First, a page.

Resisting Drones, Global War and Empire
April 26-28 in Syracuse
From the June 2013 PNL #825
On April 26-28 about 250 people converged on Syracuse for a weekend of education, networking and action to resist drones, global war and empire. Friday was a gathering; Saturday a day of workshops, networking and playing together; and by Sunday’s rally/ march/ civil resistance at Hancock Air Base, the numbers had risen to 275.
The Convergence was organized by the Upstate Coalition to Ground the Drones and End the Wars, hosted by the Syracuse Peace Council and sponsored by close to 70 groups. People traveled here from throughout the northeast and further; old connections were deepened and new friendships made. It was truly a grassroots event, the work of many, many people. We are especially indebted to the Southwest Community Center and their very patient, friendly and accommodating staff. To help with SPC’s Ground the Drones, End the Wars Committee, contact Carol at SPC.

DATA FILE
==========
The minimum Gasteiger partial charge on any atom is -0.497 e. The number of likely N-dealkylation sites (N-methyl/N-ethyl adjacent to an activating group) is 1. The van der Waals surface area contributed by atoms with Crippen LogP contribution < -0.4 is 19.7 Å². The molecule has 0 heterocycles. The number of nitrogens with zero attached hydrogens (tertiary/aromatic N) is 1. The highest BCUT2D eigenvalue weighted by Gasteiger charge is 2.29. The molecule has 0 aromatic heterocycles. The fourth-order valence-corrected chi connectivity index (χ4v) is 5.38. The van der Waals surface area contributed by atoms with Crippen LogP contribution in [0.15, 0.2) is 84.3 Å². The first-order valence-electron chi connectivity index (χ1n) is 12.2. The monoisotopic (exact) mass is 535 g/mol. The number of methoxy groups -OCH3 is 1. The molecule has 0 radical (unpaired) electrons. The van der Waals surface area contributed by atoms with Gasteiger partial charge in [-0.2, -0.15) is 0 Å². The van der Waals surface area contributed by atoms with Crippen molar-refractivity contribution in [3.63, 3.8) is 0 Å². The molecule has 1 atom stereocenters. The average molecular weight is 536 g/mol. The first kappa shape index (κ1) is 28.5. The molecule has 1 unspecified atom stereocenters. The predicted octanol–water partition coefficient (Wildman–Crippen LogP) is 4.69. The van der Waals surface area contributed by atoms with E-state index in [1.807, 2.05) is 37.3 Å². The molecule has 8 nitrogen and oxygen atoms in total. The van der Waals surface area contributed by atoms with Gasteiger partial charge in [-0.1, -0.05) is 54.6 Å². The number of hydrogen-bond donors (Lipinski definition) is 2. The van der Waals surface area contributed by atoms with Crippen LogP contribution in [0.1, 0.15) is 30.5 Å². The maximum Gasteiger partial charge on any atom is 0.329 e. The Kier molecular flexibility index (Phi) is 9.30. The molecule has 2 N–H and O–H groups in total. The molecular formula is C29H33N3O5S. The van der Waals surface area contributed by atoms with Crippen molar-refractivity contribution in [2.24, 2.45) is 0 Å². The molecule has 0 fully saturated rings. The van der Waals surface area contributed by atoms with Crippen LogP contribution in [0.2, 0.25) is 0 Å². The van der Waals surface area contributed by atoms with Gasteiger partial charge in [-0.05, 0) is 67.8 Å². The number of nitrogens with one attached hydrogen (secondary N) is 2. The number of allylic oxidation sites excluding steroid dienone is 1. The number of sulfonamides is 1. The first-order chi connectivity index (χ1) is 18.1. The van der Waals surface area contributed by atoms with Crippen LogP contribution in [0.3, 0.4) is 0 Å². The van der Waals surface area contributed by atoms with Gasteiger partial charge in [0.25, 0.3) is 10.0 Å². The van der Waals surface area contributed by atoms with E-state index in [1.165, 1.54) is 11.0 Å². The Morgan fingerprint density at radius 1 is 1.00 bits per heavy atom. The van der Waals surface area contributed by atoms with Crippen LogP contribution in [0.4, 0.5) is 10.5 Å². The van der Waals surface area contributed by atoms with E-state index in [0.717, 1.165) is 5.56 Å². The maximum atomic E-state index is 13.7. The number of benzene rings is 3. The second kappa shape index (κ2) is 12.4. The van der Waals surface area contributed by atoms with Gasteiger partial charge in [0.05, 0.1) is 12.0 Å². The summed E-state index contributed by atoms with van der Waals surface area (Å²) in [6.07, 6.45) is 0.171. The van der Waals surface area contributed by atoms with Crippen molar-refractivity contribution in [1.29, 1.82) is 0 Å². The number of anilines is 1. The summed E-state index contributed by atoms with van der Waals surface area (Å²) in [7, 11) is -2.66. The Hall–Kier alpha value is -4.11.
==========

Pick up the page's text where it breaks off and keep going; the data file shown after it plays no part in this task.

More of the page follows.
1. Horace Campbell speaks on “Ending the Fabrication of the War on Terror: Lessons from Africa.” Saturday featured 20 workshops with speakers from all over the world. Photo: David Pittman
2&3. Sunday’s march was lead by a funeral procession, with mourners carrying coffins draped in the flags of countries whose people have been victims of US drone attacks. Also included was a coffin for US soldiers, the US Constitution in shreds, and a torn UN Charter. Photos: Photo: Kristin Mosher (2) Kim McCoy (3)
4. Members of the Veterans for Peace contingent had a busy weekend. Saturday started with a banner drop in downtown Syracuse followed by a workshop on veterans responding to “…but drones save lives.” On Sunday, they read names of victims of US drone attacks and some were arrested. Photo: Kim McCoy
5. Activists stage a “die-in” in front of Hancock’s main entrance. 31 people were arrested Sunday, most during the “die-in.” Most were charged with obstructing governmental administration and disorderly conduct. All 31 were issued an order of protection and told to stay away from Greg Semmel, the Base Commander – even though hardly anyone knew who he is. Photo: David Pittman